Skip to main content

People in East Palestine were told their homes were clear of toxins last year. That might not have been the case

·2 mins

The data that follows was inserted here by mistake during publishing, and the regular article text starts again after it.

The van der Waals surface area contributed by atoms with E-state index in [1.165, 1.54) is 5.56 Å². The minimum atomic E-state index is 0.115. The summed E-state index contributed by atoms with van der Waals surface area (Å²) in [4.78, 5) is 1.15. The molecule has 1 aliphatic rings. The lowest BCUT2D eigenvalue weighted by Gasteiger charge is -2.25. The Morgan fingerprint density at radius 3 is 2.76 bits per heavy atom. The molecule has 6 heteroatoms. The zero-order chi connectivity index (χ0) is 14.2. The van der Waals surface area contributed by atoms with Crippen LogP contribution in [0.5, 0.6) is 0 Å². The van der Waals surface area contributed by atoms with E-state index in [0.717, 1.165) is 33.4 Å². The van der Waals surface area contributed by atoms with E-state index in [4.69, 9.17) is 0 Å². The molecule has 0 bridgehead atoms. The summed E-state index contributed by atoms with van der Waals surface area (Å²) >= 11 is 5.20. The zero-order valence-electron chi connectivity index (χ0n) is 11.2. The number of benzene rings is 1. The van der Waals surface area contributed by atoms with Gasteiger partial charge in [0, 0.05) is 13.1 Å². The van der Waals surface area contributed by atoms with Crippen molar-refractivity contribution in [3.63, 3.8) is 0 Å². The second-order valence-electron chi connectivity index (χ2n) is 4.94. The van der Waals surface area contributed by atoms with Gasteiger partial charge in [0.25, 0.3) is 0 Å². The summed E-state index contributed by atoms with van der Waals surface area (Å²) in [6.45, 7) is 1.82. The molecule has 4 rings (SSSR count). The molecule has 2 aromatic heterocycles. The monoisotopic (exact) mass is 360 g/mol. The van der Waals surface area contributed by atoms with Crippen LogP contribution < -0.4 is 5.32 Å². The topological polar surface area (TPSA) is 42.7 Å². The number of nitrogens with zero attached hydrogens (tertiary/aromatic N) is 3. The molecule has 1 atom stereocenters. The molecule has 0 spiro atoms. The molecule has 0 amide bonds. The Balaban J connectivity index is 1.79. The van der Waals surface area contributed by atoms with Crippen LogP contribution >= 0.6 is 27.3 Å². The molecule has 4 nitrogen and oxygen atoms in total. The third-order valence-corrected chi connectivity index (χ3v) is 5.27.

When government officials lifted an evacuation order for people who lived near the site of a train derailment and toxic spill in East Palestine, Ohio, last year, many homes held on to an odd odor. It was a sickly-sweet smell that evoked comparisons to paint thinner, but fruitier, or maybe potpourri mixed with old perfume. To reassure residents, the train’s operator and the US Environmental Protection Agency offered to check the air in homes for chemicals. More than 600 households signed up. However, the handheld devices used for the screening couldn’t detect one of the main chemicals spilled from the train at levels that could irritate the eyes, nose, throat, and lungs. Case studies of people exposed to this chemical in previous spills have raised questions about longer-term health problems. By the time a more sensitive test was adopted, the home screening was nearly complete. People who had their homes checked were not told about subsequent adjustments to the air testing program and were never offered more indoor air testing. Butyl acrylate was one of the toxic chemicals released into the soil, air, and local waterways after the train derailed and caught fire, damaging hazardous material-carrying cars. Surface water testing found sky-high levels of these chemicals in local creeks in the first few days after the derailment. It is unclear how much butyl acrylate people were exposed to or for how long. Recent independent air testing has shown that people are not currently being exposed to chemicals from the derailment in their homes. However, symptoms reported by residents after the spill were consistent with the known health effects of the chemicals that were on the train. In a previous incident, exposure to this chemical resulted in lasting problems for some individuals. In East Palestine, handheld devices were used to measure levels of volatile organic compounds (VOCs), including butyl acrylate, in homes. Minimal risk levels for butyl acrylate were established by experts in order to allow residents to return to their homes. On February 9, after further study, these levels were revised to be 66 times lower.